Navid Najafi aka Illnomadic is a founding member of local conscious rap collective, the Super Groupers, and a two-time Nā Hōkū Hanohano Hip Hop Album of the Year award winner. Born in Tehran, Iran and raised in New York, Najafi found home when he moved to Hawai‘i after high school. Aligned with the core Hawaiian values of Aloha ʻĀina, Najafi has become an active artist, organizer, teacher, mentor and volunteer in the community. As a native Farsi speaker, Najafi considers English to be his second language but discovered that music and art often operate as a universal second language. His style is activated hip hop with lyrics that explore themes of migration, culture, solidarity and home. Navid is currently the Learning Programs Coordinator at the Shangri La Museum of Islamic Art, Culture and Design in Honolulu. He is also the co-founder and an administrator/artist for Soundshop, a hip hop education workshop series at the Honolulu Museum of Art.
Isabella Pasa is an active ʻŌiwi poet from Pūlama, Koʻolaupoko, Oʻahu. She is currently a junior studying English with a focus on creative writing and poetry at the University of Hawaiʻi at Mānoa. Bella spends her time dissecting and creating different stories through various styles of poetry. Language is the soul of Hawaiʻi—whether we are remembering our history and kūpuna or using it to reclaim our ʻāina as well as ourselves. I believe that as poʻe Hawaiʻi, every time we pick up a pen to write, we are adding more and more strength to the Hawaiian Renaissance by weaving our voices together.
Moira is the Education Director at the Maui Arts & Cultural Center. She is a poet, scholar, and organizer from Madison, Wisconsin. She has over a decade of experience working with community initiatives on social justice, the arts, and education. Her work focuses on the power of the arts to transform, uplift and empower communities. She believes in miracles.
Lyz is a page, stage, and visual poet with families from Ilocos Norte, Texas, Alabama, the Visayas, Germany, Guangdong, England, and France. She was born on the Hāmākua coast on the island of Hawaiʻi and raised on the islands of Maui and Oʻahu. She has worked with Youth Speaks Hawaiʻi and Pacific Tongues teaching spoken word and poetry to youth in Hawaiʻi, Aotearoa, Papua New Guinea, and the Marshall Islands. Lyz has had the privilege of witnessing poetry transform people’s lives. She believes in the possibility of better futures for all of us.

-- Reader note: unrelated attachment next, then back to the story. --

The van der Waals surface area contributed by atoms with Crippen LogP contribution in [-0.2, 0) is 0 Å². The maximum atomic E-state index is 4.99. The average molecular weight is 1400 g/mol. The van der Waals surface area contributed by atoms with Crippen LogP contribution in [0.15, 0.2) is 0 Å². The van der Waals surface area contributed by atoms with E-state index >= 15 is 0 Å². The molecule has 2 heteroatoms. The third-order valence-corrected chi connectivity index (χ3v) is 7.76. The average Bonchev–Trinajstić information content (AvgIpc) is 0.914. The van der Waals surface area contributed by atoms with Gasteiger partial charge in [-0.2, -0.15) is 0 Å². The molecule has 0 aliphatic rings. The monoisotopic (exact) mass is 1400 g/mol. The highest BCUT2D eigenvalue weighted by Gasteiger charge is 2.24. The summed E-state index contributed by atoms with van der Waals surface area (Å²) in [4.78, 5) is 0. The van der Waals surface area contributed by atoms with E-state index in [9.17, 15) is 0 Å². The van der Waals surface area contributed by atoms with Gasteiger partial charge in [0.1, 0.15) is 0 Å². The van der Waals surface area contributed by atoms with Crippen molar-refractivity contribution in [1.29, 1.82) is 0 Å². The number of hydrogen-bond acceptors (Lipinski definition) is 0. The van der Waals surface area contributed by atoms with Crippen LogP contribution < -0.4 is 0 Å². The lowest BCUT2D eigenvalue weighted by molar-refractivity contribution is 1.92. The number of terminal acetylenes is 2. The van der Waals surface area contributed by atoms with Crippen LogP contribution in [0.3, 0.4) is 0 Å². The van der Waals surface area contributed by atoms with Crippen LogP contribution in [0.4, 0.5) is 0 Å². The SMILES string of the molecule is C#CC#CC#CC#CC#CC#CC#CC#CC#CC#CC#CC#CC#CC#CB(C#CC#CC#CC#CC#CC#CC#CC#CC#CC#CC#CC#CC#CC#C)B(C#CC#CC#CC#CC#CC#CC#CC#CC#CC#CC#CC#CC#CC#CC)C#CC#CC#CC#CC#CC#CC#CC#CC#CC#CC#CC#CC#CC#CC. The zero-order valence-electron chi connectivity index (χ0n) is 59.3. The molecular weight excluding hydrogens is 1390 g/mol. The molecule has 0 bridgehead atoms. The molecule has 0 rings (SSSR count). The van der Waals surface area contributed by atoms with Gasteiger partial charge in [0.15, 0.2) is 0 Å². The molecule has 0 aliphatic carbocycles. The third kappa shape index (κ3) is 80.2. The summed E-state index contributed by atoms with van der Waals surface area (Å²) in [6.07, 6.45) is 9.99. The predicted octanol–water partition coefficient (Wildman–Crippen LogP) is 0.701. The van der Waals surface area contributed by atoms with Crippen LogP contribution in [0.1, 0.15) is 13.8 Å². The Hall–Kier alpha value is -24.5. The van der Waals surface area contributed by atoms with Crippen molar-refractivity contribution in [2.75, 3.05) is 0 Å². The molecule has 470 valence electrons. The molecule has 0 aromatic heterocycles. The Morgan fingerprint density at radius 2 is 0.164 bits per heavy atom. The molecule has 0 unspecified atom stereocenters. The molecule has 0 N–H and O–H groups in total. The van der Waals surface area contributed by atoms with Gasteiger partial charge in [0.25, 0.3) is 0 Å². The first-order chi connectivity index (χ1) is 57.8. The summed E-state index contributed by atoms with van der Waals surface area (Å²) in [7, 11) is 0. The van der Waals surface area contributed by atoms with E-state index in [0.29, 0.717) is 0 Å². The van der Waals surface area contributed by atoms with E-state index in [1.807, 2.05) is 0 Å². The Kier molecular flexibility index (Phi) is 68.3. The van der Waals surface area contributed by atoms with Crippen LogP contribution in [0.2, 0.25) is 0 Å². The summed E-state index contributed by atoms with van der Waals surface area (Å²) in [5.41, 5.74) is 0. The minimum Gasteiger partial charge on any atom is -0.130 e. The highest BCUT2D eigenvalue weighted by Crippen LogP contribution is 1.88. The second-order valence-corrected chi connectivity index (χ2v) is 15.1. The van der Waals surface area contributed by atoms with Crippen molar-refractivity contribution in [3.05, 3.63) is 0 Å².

Originally from Long Island, New York, Sara has lived on Maui since 2004 where she works tirelessly as a mother, writer, educator, media maker, community advocate, and nonprofit leader. Her writing has been featured in Maui Time Weekly, edible Hawaiian Islands, American Forests Magazine, and Green Magazine, among others. Since 2010, she has been a part of the team at The Merwin Conservancy, where she now serves as Director of Programs and Communications, developing public programs and media projects at the intersection of the arts and ecology. She has taught entrepreneurship and marketing classes at University of Hawai‘i Maui College since 2011, co-founded and produced TEDxMaui, and currently serves as a board officer for Montessori School of Maui and Nā Koa Manu Conservation. She holds a B.A. degree in Psychology from the University of Southern California.
Aiko was raised in Kāneʻohe and her families were raised in Kāneʻohe, Puʻunēnē, Yanbaru, and Agaña Heights. She has taught decolonial Pacific literature and community-engaged poetry for the UH Mānoa English Department as well as in partnership with community organizations and events. Her doctoral dissertation that she finally finished in 2020 was on the power of community-engaged poetry, sharing stories of the annual collective collaboration Nā Hua Ea, and a few of the inspiring Hawaiʻi poetry hui who came before and after. Her poetry and essays can be found on Ke Kaupu Hehi Ale, blackmail press, Spiral Orb, and on the radio with It’s Lit with PhDJ. She is thankful for her ancestors and friends who hold her to a high standard of excellence.